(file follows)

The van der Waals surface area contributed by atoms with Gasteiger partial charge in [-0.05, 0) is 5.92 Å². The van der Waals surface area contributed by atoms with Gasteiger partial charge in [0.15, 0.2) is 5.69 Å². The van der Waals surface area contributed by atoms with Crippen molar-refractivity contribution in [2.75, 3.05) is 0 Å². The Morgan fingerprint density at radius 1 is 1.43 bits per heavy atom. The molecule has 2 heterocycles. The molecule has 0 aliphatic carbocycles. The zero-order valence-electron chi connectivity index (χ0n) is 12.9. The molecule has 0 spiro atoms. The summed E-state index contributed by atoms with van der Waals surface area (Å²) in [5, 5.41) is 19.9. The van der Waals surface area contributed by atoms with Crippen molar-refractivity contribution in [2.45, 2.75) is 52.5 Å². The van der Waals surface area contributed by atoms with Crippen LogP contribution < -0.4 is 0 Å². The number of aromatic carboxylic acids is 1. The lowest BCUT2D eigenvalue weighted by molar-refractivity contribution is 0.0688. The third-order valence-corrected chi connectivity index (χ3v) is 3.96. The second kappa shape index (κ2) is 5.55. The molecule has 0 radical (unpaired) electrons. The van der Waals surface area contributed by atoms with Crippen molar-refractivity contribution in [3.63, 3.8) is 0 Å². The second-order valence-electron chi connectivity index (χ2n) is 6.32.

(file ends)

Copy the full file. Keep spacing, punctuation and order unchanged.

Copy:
The van der Waals surface area contributed by atoms with Gasteiger partial charge in [-0.05, 0) is 5.92 Å². The van der Waals surface area contributed by atoms with Gasteiger partial charge in [0.15, 0.2) is 5.69 Å². The van der Waals surface area contributed by atoms with Crippen molar-refractivity contribution in [2.75, 3.05) is 0 Å². The Morgan fingerprint density at radius 1 is 1.43 bits per heavy atom. The molecule has 2 heterocycles. The molecule has 0 aliphatic carbocycles. The zero-order valence-electron chi connectivity index (χ0n) is 12.9. The molecule has 0 spiro atoms. The summed E-state index contributed by atoms with van der Waals surface area (Å²) in [5, 5.41) is 19.9. The van der Waals surface area contributed by atoms with Crippen molar-refractivity contribution in [2.45, 2.75) is 52.5 Å². The van der Waals surface area contributed by atoms with Crippen LogP contribution < -0.4 is 0 Å². The number of aromatic carboxylic acids is 1. The lowest BCUT2D eigenvalue weighted by molar-refractivity contribution is 0.0688. The third-order valence-corrected chi connectivity index (χ3v) is 3.96. The second kappa shape index (κ2) is 5.55. The molecule has 0 radical (unpaired) electrons. The van der Waals surface area contributed by atoms with Crippen molar-refractivity contribution in [3.63, 3.8) is 0 Å². The second-order valence-electron chi connectivity index (χ2n) is 6.32.